4.    The Alcotts has been cited as a work of unusual scholarship, filled with new material and fresh insights on this family and the nineteenth century in general. What is this new material and how and were did you find it?

All over the place! Basically, however, it’s material on the characters of Bronson and Abby Alcott which throws a new light on their marriage. I found them both to be much larger personalities than had been supposed. Previous biographers, inspired no doubt by Little Women and its (false) relation to the genteel tradition, had cast them as sexless, passive idealists, who weren’t very interesting.

But I found Bronson to be a driven person, obsessed by sex, who sometimes wrote erotic poetry and conceived a passion in middle age for a woman half his age, Ednah Littlehale; and before that may have had a homosexual attraction toward his English follower, Charles Lane, which, incidentally, his wife was aware of. And Abby herself, her feminism, her radical social theories, her drive for power, her unusual gift for love, all that is exposed for the first time, too.

As for the material behind this – it’s all in their diaries and letters, some 200 volumes of them, stored all these years at Harvard University. You can’t just skim these, unfortunately, but must turn yourself over to them, become the person yourself as you read him or her, and live with them, as they were in their times.

But, then must discard about 90% of all that wonderful material you have discovered, push aside those note cards – keeping them only for reference – and write the story as if it had come from your own mind, fresh and new. To be able to do that is the real challenge of biography.

5.    Your book deals with the various social movements of the nineteenth century of New England – feminism, health reform, the advent of child psychology and the cult of the child, Transcendentalism, the anti-slavery movement, utopian socialism, progressive education. What among these has survived today?

You’ve just named them all. The first half of the nineteenth century was the time when American liberal ideology was formulated. All these movements and the ideas of human growth and liberation, which they represent, were born then.

Our history goes in cycles and so these ideas are apt to go underground for a while and then surge forward again. The 1960’s were almost a repeat of the 1840’s, for example. The movement against the Vietnam War was characterized by the same moral fervor as was the anti-slavery movement of the 1840’s and 1850’s. The scene at the end of The Alcotts when Bronson Alcott takes part in the storming of the state house to rescue a runaway slave might well have taken place in the 1960’s – just substitute a draft register for a slave and the action and all the tumultuous feelings surrounding it are the same.

Or take such ideas as the current interest in holistic medicine. Except in its details it might be a replay of the health reform movement of the 1800’s in which the Alcotts were active. So, too, with feminism (Abby Alcott headed up a petition for women’s suffrage) and of course utopian socialism. Bronson Alcott’s commune at Fruitlands, in Harvard, Massachusetts, was a forerunner of similar groups that exist today.

6.    This is the first volume of your biography of the Alcotts. What will the second book be, and how will you approach it?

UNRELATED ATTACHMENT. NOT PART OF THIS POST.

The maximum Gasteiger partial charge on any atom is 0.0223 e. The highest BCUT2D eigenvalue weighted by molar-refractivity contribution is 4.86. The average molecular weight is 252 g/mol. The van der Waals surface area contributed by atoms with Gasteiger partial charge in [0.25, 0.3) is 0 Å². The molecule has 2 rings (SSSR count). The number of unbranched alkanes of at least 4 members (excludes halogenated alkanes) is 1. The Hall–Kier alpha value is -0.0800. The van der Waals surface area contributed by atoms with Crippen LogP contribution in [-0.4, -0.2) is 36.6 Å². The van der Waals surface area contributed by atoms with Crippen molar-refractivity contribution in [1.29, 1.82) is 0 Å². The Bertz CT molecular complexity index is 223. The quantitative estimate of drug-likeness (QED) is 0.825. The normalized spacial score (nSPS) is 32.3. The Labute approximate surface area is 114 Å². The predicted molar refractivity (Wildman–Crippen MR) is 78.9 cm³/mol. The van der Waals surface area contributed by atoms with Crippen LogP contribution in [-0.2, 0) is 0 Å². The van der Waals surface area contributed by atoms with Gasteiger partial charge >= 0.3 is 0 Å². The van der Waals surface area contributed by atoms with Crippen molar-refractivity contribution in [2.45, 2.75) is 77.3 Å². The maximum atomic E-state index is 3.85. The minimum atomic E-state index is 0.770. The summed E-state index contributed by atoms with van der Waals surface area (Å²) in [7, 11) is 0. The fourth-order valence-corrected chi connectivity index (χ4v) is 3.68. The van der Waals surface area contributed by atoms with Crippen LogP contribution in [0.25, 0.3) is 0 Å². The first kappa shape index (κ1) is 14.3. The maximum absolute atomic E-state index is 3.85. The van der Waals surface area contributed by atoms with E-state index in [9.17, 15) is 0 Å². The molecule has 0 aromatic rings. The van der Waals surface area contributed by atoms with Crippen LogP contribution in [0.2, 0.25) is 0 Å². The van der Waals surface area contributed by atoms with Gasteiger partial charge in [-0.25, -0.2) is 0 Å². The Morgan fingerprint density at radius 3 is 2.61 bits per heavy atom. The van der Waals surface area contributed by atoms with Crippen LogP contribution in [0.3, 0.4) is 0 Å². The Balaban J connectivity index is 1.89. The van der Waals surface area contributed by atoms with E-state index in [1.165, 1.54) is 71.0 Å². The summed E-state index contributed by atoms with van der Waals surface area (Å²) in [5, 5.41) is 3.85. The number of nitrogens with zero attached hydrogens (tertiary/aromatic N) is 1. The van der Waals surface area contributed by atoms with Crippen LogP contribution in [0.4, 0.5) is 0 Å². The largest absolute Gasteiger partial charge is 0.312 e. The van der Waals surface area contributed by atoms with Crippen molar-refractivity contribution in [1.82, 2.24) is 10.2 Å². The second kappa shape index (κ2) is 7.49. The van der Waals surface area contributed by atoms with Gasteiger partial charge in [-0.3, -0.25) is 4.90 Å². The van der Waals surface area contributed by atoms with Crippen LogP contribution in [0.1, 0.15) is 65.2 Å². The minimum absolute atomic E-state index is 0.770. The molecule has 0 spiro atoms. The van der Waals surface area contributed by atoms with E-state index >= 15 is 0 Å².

This first book deals primarily with the marriage of Bronson and Abby Alcott, and the childhood of the four daughters. The father is the central character (although the mother is the hero), and the theme is the founding of a family – the creation of a legend.

The next volume will deal with the adult lives of the four daughters, and focus on Louisa. The first book was also a social history of the antebellum – pre-Civil War – period in New England. The next one will be a similar account of the postwar period, showing how all those reform movements we talked about in the previous question, were overcome in the baronial capitalism of the Gilded  Age: how Bronson Alcott’s spiritual transcendentalism evolved into his daughter Louisa’s quite material, albeit enlightened capitalism.

7.    Which member of the Alcott family is your favorite?

If I had one, I would never tell anyone, not even myself. A biographer is like a parent. He/she must never play favorites, or the goal – the lives to be nourished and developed – will be lost.

The Alcotts Biography of a Family in hardcover was 416 pages in length and sold for $15.95. I wonder what the price would have been today . . .

Final Thoughts on “Mr. Emerson’s Wife”

Reading the last few words, I slowly closed Mr. Emerson’s Wife and felt a welling up inside of emotion. I was so tied to the character of Lidian Jackson Emerson that I felt they were her emotions too.

This is how Amy Belding Brown’s book hit me. I lived inside of Mr. Emerson’s Wife for the last couple of weeks, crawling inside the head, the skin and the heart of Lidian Jackson Emerson. I loved Mr. Emerson as she loved him, felt the bitter disappointment and anger of promises not kept, and swooned over Henry David Thoreau, sensing the touching of souls as he and Lidian grew closer to each other.

A growing appreciation for words

There are times when I am so grateful I am a slow reader! Although this book could be read very quickly, it shouldn’t be. I savored every line, for the first time really appreciating the art of writing and how beautifully words could express thoughts, feelings and actions.

The value of words has been on my mind a lot lately. In my spiritual reading, I read how Jesus Christ is known in the gospel of John as The Word. In a book by Fr. Alexander Schmemann called Great Lent: Journey to Pascha, the Orthodox priest writes about idle talk and how words can be as equally life affirming and devastating, and how we as humans are the only creatures gifted with the ability to make words. It’s an awesome gift that carries a solemn responsibility.